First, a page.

Bread and Roses Strike: One of the Great Silences in the School Curriculum March 12, 2013

Lawrence, Mass. strikers parading in NYC, 1911. Photo: Library of Congress.

One of the great silences in the mainstream school curriculum is the role that social movements have played in making this a more fair, more peaceful, more democratic world. Students learn little about the collective efforts and strategies involved in the movements to abolish slavery, to demand women’s rights, to end unjust wars, to fight for civil rights—or for workers to bargain collectively for a living wage and workplace dignity.

One of the most significant struggles for workers’ rights began one hundred years ago, on January 12, 1912, in Lawrence, Mass., when thousands of textile workers began a walkout that would come to be known as the Bread and Roses Strike, as well as the Singing Strike.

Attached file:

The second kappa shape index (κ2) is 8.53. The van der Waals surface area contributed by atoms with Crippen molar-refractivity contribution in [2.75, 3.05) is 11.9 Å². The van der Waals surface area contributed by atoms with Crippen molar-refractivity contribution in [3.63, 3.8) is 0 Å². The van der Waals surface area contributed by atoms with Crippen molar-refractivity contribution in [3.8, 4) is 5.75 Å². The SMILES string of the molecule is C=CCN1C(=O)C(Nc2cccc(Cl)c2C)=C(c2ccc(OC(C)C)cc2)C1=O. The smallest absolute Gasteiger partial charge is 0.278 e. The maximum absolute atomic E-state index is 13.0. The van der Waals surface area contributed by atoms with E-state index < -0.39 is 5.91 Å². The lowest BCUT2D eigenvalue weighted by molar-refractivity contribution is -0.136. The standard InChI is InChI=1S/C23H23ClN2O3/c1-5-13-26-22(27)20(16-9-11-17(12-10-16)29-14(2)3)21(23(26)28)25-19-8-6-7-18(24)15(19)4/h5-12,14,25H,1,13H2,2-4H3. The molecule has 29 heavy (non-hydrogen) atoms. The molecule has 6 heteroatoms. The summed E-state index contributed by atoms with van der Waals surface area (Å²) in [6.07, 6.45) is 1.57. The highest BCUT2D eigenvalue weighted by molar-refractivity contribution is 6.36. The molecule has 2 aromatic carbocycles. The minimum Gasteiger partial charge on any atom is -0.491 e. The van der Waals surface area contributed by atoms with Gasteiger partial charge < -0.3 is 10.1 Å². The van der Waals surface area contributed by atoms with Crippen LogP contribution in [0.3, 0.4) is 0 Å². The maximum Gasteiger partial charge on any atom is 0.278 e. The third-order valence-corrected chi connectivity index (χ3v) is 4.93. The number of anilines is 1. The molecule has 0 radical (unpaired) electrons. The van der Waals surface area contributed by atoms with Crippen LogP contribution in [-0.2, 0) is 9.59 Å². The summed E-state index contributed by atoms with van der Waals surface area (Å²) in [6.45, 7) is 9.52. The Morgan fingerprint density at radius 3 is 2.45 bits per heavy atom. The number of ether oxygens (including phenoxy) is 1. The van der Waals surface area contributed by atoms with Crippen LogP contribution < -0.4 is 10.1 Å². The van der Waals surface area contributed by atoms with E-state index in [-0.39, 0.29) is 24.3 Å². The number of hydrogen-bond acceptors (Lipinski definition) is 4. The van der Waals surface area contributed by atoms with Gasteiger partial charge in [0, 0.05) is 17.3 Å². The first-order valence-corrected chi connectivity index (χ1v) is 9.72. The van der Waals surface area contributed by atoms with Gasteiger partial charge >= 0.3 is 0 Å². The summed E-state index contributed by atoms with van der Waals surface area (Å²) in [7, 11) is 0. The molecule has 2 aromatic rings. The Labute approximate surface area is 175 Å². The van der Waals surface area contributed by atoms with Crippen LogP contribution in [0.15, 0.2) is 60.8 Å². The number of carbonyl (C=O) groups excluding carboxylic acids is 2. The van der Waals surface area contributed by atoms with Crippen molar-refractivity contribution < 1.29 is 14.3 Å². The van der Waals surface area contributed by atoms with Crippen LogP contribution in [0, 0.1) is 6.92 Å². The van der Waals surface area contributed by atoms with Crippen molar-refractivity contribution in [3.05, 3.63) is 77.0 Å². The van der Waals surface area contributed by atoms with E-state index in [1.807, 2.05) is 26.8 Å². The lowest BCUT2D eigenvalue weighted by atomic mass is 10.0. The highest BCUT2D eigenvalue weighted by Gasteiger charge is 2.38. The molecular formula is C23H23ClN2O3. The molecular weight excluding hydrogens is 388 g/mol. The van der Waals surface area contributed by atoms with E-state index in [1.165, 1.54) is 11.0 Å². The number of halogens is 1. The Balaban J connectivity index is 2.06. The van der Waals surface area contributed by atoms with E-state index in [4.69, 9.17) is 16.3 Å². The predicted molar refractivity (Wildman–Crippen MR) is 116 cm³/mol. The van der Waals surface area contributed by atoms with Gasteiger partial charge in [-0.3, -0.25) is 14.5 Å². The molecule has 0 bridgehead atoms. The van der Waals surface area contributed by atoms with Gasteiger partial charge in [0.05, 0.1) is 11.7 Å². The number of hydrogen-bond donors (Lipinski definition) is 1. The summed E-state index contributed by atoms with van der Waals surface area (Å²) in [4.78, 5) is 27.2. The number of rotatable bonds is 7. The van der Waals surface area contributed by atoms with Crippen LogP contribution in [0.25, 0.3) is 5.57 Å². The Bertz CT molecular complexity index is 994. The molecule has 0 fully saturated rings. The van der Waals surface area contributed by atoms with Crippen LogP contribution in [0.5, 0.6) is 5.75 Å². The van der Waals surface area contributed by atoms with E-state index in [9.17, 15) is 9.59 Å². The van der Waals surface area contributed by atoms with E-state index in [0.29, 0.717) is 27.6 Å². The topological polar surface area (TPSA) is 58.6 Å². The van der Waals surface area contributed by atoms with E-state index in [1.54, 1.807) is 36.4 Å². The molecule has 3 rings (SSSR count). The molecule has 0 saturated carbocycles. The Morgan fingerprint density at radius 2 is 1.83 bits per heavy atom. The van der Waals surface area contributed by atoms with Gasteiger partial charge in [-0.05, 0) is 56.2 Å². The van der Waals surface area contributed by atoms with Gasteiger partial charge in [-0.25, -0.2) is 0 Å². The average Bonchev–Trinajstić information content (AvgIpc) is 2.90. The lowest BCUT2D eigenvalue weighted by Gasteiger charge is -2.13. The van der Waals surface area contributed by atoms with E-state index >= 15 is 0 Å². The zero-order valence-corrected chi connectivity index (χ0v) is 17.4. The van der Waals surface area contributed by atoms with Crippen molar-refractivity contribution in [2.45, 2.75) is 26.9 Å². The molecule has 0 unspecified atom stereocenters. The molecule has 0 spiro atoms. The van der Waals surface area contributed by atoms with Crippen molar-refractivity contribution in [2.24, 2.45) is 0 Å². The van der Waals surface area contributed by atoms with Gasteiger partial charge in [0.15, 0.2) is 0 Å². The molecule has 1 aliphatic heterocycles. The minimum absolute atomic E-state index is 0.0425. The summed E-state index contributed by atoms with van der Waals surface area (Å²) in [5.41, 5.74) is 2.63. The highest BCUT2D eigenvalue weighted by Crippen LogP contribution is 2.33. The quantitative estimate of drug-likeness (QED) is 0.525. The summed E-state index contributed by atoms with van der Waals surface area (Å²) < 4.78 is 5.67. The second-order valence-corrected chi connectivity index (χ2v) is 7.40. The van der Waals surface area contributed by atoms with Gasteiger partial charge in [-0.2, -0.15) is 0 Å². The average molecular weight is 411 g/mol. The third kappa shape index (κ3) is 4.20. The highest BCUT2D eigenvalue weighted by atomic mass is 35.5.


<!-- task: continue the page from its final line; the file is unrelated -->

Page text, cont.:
You’re unlikely to find much more than a mention of this important strike in a typical high school history textbook, if that. But as Norm Diamond points out in his article for the Zinn Education Project, One Hundred Years After the Singing Strike, this was a remarkable struggle that united mostly young women workers speaking dozens of languages in a dead-of-winter contest with some of the richest men in the United States. And the workers won.

The Zinn Education Project includes valuable teaching materials about the strike. See the role play, Lawrence, 1912: The Singing Strike, by Bill Bigelow and Norm Diamond, which is excerpted from their book The Power in Our Hands: A Curriculum on the History of Work and Workers in the United States. See also Bill Bigelow’s The Singing Strike and the Rebel Students: Learning from the Industrial Workers of the WorldBread and Roses, Too is Katherine Paterson’s moving young adult novel about the 1912 strike.

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